Jennifer named the bear after me, though being clueless, I didn’t realize that fact until she explained it to me years later. She snuggled that bear when I wasn’t around, to feel safe, to remind herself of me. She kept that bear, in her dorm room at SF State, the semester she lived at home with her parents, and then all the years we were together.

And then, in 1995, as I was getting ready to go work in Dubai, I looked at Jennifer and said: “I need something to remind me of you. Can I take Charlotte with me?” It worked because Jennifer had something else to hold, a stuffed gorilla.

So, Charlotte went with me to Dubai. To Jeddah. Once, in Dubai, I found one of Jennifer’s long blond hairs on Charlotte. And I cried. Mostly, Jennifer hair is an annoyance, but this time, it was a reminder that I missed her, and that she was so far away.

In Jeddah, I remember waking up to a BBC news report about an attack on a compound in Riyadh, a compound much like the one I lived in, and crying. “I don’t want to die here,” I said, clutching this little stuffed bear tight.

Of course, we  mostly don’t get to decide when and where we die.


Charlotte on my bed in villa #35, Al Salaam Compound, Jeddah, Saudi Arabia, late 2003. You’ll just have to trust me on that.

She has been around the world, this little stuffed bear, in my backpack, and not merely in my luggage in the belly of a 747. I used her to mark my seat during a short layover in Tokyo when I left the plane to drink the most expensive beer I’ve ever bought (Japanese airport beer, which is an official brand name, if you must know) and almost didn’t make it back to the flight on time.

She’s magic, this little bear. Infused with love. That’s what Jennifer says.

So, last summer, after Kaylie Mendoza had been staying with us, but needed to move on to another transitional living arrangement, she asked if she could keep Charlotte. She’d already been sleeping with Charlotte, holding her close, taking comfort in holding this little bear tight.

But Charlotte’s adventure didn’t really begin until Kaylie took her to the halfway house in Spokane where she’s lived since last September.

Charlotte was stolen. Not once, not twice, but over and over and over again. Held hostage a time or two. “No one ever gave me stuffed bear,” one of Kaylie’s housemates rather jealously said to me as I was trying to convince her to give Charlotte back.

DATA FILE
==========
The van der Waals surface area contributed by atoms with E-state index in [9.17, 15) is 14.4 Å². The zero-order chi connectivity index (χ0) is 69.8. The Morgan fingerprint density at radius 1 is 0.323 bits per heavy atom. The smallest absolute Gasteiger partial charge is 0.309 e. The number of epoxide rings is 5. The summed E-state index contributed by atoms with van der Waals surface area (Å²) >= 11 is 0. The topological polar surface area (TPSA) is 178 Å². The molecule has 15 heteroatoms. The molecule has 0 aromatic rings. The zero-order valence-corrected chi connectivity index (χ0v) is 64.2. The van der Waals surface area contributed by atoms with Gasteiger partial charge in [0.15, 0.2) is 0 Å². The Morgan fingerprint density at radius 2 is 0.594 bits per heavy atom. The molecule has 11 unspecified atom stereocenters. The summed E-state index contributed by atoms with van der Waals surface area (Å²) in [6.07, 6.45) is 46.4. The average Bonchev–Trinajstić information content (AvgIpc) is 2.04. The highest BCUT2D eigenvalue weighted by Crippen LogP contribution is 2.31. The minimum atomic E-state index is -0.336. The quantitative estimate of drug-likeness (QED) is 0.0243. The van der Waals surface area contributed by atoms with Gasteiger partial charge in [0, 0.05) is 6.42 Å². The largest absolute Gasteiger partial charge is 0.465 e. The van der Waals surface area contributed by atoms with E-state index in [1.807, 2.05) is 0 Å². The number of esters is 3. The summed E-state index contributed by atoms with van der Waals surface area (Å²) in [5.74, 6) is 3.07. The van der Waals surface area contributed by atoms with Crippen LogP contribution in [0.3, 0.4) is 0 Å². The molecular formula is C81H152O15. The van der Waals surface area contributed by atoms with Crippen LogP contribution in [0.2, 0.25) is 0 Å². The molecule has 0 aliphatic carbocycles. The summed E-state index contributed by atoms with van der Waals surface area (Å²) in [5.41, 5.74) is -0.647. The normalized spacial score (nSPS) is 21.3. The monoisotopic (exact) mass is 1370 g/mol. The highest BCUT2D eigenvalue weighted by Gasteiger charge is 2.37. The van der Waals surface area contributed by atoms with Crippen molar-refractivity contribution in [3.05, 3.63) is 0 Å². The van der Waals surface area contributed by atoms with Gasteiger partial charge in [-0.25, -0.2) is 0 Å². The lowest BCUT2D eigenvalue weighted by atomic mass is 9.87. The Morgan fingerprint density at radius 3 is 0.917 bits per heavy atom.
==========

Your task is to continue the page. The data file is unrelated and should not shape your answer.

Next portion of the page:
Kids took Charlotte. Clutched her. Held her. Cried when she was taken away. Again and again. One little girl who’d spend more than a month living outdoors made a fort of blankets in Kaylie’s closet and wouldn’t let go of Charlotte. At one point, when it looked like Charlotte was gone for good, I had to tell a scared and guilt-ridden Kaylie it was okay, that whoever had that little stuffed bear probably really needed her and if we never saw her again, it was okay.

I was sad about that. I don’t have many things as old as Charlotte. But I also meant that, too. Whoever had her … needed her.

Charlotte got covered with mud. Chocolate. Spaghetti sauce. Her bowtie came loose and had to be sewn back on. Her fur has worn thin in places.

I have her now. I washed her. She’s almost 30 years old, isn’t very white anymore, and the pink fuzz has worn off her nose. Her eyes aren’t shiny black anymore and have scratches. I will give her back to Kaylie today as she moves in to a new communal living and learning situation. And I wonder … what new adventures await this this stupid stuffed bear? Who will see the magic, the love, know that Charlotte is probably the best protector in the world (she fended off al Qaeda in Saudi Arabia!), and want to hold her, to fell and be protected and loved?

It’s a dumb thing to wonder about … a thing. Made in a factory somewhere in Asia or Mexico by underpaid and maybe abused workers who probably produced several thousand of them in an afternoon. She’s just fabric and stuffing. And nothing more.

Except … she’s love. And safety. And protection.

And people seem to know. Kids just …

They just seem to know.